You may have noticed that all of the Disks that are configured on each machine are not connected in anyway to a shared SCSI bus under VMWARE, and I have omitted a shared drive for the Quorum resource – have I gone mad? – am I planning to cover this in part 2 of the article? – no – I have always been mad, and I would like to cover it here? –no because I have much more exciting stuff to cover in the next adventure, however just to let you in on what is coming next – in the lab, I am planning to make use of Exchange 2007 CCR clustering technology which means the type of clustering that I plan to use is based around the “Majority Node Set” – now for some people this type of cluster might introduce some new concepts that, if you are traditionally use to Shared Storage based quroums – the following although from my perspective might help:
The majority node set is a quorum resource when considering traditional clustering– however a key difference is that the data is stored on multiple disks.Each cluster node stores configuration data on a local disk (hence the local disk configuration in VMWARE) which it can access when it starts up.
In a default configuration, cluster data is stored in %systemroot%\cluster\.
The cluster service ensures that the cluster data stored on the MNS is kept up-to-date across each node in the cluster. If changes are made to the cluster configuration, the changes are copied across the different disks of the node in the cluster. Any modification can only be considered to have been stored if that modification has been made to a majority of the nodes that are part of the cluster – This ensures that most node in the cluster have current data as to the configuration.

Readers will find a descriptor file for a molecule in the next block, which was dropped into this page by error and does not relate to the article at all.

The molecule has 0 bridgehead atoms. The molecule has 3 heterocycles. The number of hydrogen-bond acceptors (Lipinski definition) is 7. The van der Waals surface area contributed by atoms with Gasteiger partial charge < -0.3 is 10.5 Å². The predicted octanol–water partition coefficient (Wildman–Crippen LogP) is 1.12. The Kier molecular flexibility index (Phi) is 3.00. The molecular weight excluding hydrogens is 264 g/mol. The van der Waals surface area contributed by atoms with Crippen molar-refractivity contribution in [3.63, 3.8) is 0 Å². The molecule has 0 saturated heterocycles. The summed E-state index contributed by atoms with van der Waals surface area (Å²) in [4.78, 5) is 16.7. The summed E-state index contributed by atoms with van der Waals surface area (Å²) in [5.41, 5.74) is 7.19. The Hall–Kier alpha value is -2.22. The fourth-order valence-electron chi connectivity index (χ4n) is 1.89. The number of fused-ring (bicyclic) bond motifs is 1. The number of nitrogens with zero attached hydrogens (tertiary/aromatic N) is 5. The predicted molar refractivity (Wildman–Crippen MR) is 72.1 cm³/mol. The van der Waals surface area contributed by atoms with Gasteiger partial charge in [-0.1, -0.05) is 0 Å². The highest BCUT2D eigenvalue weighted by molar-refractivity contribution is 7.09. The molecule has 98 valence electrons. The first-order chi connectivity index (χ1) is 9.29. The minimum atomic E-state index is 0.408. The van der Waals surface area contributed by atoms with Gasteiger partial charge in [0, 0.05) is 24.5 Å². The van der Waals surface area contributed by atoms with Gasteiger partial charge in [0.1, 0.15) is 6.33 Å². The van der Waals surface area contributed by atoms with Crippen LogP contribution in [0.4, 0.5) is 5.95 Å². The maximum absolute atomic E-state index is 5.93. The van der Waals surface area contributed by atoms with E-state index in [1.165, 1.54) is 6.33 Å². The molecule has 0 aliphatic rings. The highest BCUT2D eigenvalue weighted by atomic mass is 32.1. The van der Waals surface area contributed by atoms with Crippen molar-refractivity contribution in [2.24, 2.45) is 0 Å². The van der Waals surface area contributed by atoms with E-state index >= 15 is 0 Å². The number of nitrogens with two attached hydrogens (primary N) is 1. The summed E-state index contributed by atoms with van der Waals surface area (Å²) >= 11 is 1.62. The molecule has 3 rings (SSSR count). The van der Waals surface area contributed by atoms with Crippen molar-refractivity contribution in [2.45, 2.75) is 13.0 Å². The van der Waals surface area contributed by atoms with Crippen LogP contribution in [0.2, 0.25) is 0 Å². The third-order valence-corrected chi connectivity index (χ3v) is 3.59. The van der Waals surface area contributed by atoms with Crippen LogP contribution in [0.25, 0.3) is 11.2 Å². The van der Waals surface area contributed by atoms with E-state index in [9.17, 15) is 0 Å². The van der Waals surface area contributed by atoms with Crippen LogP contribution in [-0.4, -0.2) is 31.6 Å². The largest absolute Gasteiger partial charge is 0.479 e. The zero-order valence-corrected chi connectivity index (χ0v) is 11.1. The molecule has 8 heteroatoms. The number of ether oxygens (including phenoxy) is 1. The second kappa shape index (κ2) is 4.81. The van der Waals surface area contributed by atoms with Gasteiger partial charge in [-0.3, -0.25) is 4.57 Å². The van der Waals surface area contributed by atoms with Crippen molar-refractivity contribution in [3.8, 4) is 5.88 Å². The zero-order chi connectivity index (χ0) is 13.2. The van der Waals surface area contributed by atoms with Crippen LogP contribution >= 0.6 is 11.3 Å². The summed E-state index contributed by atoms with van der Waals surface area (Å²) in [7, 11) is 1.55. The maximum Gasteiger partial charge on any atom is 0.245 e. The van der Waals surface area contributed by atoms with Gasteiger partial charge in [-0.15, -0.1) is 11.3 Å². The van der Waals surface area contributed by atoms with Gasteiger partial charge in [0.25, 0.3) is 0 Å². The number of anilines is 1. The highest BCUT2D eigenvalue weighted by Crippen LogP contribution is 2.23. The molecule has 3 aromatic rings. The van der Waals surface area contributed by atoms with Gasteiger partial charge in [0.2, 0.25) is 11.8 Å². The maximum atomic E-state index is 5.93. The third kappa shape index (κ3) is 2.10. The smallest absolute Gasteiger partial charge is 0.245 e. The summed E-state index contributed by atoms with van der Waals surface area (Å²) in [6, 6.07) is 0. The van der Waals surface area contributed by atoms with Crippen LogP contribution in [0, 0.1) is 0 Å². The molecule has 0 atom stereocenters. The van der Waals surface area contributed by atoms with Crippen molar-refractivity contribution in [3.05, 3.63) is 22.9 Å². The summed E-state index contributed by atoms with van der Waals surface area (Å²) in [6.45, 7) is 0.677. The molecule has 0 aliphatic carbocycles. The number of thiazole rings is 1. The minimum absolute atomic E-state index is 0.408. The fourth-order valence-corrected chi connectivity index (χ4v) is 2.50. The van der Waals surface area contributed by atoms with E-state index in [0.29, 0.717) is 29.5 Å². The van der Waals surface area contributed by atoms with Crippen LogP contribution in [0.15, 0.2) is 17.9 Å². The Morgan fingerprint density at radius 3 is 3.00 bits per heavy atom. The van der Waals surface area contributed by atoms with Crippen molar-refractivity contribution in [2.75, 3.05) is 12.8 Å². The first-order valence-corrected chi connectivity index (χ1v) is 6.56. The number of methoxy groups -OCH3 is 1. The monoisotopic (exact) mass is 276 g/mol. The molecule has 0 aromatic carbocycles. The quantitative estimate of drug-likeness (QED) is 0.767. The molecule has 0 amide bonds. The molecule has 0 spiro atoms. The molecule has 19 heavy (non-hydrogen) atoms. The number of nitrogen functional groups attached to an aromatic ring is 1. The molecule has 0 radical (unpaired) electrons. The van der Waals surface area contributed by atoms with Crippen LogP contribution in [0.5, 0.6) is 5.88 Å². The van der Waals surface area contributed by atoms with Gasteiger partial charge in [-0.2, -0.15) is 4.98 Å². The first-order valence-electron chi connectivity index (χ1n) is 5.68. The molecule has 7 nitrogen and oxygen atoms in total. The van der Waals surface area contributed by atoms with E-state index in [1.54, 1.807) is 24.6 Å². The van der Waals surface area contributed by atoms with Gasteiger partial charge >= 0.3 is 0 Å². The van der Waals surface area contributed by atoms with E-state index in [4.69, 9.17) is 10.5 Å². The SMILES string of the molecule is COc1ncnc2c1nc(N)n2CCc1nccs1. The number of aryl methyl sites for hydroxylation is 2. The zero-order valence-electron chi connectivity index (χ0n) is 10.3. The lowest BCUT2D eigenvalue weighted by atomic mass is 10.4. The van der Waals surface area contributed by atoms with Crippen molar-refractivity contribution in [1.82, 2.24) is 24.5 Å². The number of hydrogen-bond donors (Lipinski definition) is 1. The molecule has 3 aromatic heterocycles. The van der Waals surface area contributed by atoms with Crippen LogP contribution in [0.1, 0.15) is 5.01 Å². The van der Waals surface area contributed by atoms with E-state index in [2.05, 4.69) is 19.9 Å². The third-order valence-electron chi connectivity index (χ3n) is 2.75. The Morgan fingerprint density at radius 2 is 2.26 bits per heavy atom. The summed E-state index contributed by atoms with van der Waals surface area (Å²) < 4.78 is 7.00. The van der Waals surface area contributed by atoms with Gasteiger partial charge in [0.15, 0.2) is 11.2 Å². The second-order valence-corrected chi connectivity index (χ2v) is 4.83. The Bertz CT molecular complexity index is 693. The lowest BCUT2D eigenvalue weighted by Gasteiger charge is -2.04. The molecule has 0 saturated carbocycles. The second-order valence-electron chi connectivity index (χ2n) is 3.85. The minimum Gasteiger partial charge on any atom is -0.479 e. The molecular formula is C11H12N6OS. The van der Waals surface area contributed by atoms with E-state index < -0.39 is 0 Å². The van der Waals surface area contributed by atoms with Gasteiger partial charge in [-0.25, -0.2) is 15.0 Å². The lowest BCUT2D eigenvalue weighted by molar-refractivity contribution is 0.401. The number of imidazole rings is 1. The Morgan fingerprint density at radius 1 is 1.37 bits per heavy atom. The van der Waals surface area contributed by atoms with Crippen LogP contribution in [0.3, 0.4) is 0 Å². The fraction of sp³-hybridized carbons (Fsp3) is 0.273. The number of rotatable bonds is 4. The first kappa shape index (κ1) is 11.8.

Using a MNS configuration means that there is a modification to how the cluster service starts on each member node as since the cluster service is set to automaticallystart when the node boots up. On the first node the cluster service will try to join a cluster – since there is not a cluster available during boot this will fail and the cluster service will pause. However the cluster service is configured to retry the above operationevery minute (by default) which will be successful when the majority of member nodes are up.
When the cluster service has started up on a majority of nodes, the cluster resources will be brought online. If the cluster loses what can be considered a majority of nodes – the cluster services will stop on all nodes which will take all resources offline.
In a normal server cluster resources and the quorum can continue as long as at least one of the nodes can access and take charge on the quorum disk and associated resources. However a cluster running as a majority node setwill only start or continue running if a majority of the nodes are up and running and where communications between all nodes is maintained.
Ok, so why does this help?
As a MNS cluster can function with local disks where shared disks are typically viewed “single point of failure” the shared storage aspect is eliminated – as resource data is replicated across the member nodes.
Also nodes can exist in the same subnet (not limited to the same physical proximity because as the shared storage is removed) – therefore, for example if you currently (like me) have a two node Active/Passive cluster using a shared array – you can take one node and the shared array to another site in the same subnet (using the bunny hop method) then provide some local storage for the remaining node which is identical to the other, then you can use MNS to replicate that data over WAN (as long as it is within the same subnet – this is due to change in Windows 2008).
Basically, where you had two nodes and shared storage on the same site, you can have local storage per node, on different sites (using the same IP subnet) using a MNS cluster – which when combined with Exchange 2007 CCR and log shipping (see part 2) results in a far more resilient setup.
- Configuring a MNS Cluster
- Configuring File Share Witness & Installing aExchange 2007 CCR – with the problems I ran into